Joshua Crockwell *Photo by WENN / Splash News
Joshua Crockwell *Photo by WENN / Splash News

WEDNESDAY, MAY 23: Prosecutors are to appeal a suspended jail sentence for a firefighter convicted of sexually exploiting a young girl.

Director of Public Prosecutions Rory Field confirmed that an appeal had been lodged against the sentence imposed on 22-year-old Joshua Crockwell for offences involving a 12-year-old child.

The news was welcomed last night by children’s rights campaigner Sheelagh Cooper of the Coalition for the Protection of Children. She said: “This sends a message that the Crown is unhappy with the sentence — it remains to be seen how the case progresses and what the final result will be. One can only hope there is a decision which more accurately reflects the seriousness of the offence.”

A row erupted after Crockwell was earlier this month handed a 15 month sentence, suspended for two years, by Magistrate Khamisi Tokunbo.

Mr Tokunbo told the accused, who was found guilty of trying to get the girl to perform a sex act on him two years ago after an earlier trial: “I think it was a learning experience for you. By all indications, you were otherwise a decent young man. I don’t think you preyed on her as such. You were old enough to understand she was off limits.”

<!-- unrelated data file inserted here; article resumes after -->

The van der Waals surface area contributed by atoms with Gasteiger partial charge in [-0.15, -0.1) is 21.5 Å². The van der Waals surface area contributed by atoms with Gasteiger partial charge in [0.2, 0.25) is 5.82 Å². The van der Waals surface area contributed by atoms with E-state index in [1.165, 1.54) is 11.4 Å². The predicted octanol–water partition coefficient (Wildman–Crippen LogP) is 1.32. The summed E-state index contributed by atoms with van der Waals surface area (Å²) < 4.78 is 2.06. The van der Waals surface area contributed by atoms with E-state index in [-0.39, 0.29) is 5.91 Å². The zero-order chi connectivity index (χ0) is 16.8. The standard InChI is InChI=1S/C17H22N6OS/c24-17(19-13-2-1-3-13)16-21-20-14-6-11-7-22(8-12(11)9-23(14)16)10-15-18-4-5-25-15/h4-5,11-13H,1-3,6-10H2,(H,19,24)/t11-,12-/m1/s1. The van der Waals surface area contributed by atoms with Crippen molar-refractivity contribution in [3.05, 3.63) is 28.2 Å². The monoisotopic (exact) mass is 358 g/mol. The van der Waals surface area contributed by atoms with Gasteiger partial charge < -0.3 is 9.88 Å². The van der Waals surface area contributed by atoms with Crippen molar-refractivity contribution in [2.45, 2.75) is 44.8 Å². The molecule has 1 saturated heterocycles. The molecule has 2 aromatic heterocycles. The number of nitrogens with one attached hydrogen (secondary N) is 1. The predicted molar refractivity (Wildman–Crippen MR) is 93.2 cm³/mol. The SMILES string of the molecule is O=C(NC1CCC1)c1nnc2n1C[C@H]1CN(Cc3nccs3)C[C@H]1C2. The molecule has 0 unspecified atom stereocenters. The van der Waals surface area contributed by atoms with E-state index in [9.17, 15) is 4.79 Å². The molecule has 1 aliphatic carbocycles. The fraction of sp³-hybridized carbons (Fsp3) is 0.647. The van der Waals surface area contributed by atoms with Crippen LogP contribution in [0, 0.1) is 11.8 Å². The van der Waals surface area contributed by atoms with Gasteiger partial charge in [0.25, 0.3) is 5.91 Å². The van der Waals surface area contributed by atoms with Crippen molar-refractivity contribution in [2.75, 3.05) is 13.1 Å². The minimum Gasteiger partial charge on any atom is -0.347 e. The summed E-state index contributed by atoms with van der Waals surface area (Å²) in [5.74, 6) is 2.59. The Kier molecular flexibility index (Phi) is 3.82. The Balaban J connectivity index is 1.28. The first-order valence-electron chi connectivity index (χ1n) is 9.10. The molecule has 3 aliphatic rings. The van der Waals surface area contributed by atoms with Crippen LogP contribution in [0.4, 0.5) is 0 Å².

Mr Tokunbo also refused to accept a victim impact statement from the prosecution, saying it had been presented to0 late in the proceedings.

Mr Field declined to comment on whether that aspect of the case would form part of the appeal.

After the verdict, an online petition calling for Mr Tokunbo to be removed from the bench was also set up.

Ms Cooper said: “An appeal is a good decision... and I’m sure the family will be relieved. The Coalition is in touch with them and offering support.

“The sentence was no kind of deterrent and the message was that it’s open season on young girls...”

The girl — who had to go through the ordeal of giving evidence due to Crockwell’s not guilty plea – cannot be named for legal reasons.

In other jurisdictions, discounted sentences are sometimes given in return for guilty pleas, which avoid victims having to give evidence. But — if a victim does have to appear in court and the defendant is found guilty – sentences are usually higher.